A trip to the garbage patch

Scientists bring back debris samples from the North Pacific subtropical convergence zone

Scientists are talking trash after returning from a 20-day expedition to an oceanic garbage patch some thousand miles off the California coast. Debris is thought to accumulate in the region, known as the North Pacific subtropical convergence zone, thanks to winds and the flow of four major oceanic currents. Scientists are concerned about the debris’ potential effects on marine life.

TRASHY SAMPLE Scientists deploy a manta net to sample surface waters in the north Pacific Ocean (left). The team also encountered masses of debris, such as this net tangled with rope, plastic and various marine creatures. Scripps Institution of Oceanography, UC San Diego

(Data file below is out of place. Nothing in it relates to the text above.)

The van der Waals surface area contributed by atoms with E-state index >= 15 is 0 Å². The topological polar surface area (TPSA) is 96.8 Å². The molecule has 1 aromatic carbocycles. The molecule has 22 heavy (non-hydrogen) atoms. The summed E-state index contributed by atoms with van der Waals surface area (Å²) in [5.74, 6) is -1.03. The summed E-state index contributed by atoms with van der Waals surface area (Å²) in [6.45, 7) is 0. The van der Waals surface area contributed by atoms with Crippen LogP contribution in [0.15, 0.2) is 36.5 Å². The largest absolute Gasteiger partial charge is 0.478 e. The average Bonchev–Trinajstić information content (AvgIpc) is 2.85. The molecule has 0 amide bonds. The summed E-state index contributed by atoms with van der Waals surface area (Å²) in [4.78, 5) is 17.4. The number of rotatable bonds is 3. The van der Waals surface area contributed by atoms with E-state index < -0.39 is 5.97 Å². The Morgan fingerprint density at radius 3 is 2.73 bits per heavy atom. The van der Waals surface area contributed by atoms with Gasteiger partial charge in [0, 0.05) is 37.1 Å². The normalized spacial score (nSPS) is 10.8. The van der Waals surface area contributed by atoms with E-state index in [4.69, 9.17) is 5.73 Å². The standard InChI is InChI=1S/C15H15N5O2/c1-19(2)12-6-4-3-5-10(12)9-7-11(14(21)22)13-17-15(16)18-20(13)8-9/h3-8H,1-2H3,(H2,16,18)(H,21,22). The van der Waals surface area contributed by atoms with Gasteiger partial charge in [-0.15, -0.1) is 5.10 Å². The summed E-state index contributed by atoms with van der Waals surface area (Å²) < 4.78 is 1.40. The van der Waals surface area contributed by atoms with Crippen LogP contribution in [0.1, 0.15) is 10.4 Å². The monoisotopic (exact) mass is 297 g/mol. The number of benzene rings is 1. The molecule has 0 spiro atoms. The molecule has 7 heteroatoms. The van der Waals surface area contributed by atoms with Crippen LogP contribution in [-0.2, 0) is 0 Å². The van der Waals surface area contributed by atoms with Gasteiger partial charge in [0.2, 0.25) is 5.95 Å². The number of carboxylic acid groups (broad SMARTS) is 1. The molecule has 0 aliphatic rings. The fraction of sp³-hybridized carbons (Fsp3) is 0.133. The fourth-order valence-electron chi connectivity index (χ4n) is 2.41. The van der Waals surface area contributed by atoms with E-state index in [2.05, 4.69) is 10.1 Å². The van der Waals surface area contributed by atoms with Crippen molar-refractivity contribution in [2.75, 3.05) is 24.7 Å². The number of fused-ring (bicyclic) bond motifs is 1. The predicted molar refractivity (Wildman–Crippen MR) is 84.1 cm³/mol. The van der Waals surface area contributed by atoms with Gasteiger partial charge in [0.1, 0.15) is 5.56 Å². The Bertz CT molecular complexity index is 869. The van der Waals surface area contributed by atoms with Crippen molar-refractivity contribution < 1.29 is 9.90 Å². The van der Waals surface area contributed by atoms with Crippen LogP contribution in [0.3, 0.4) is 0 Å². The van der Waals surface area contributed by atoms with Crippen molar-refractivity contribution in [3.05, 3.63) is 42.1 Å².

LIVING ON PLASTIC Fish larvae grow on this large piece of plastic, found on day four of the expedition. Researchers will analyze the collected detritus to determine effects on marine life. Scripps Institution of Oceanography, UC San Diego

To determine the scope of the problem, a team of researchers from the Scripps Institution of Oceanography at the University of California, San Diego took a 1,360-mile journey to survey marine litter and life in a corner of the patch.

“We did observe a lot of plastic,” Miriam Goldstein, chief scientist of the Scripps Environmental Accumulation of Plastic Expedition, said at a press conference August 27. Though the site is a thousand miles from anything, thumbnail-sized pieces of plastic made up most of the collected debris.

Now that the researchers have brought in the trash, they plan to probe the potential impacts of this debris. Marine ecologists, geochemists, material scientists and other “-ists” will try to understand how the debris affects critters such as plankton, fish and birds. They also hope to learn how the junk is distributed in the water column and whether the floating plastics transport pollutants and invasive species. “We have a lot of work to do before we can say what the impact is on marine life,” Goldstein said.

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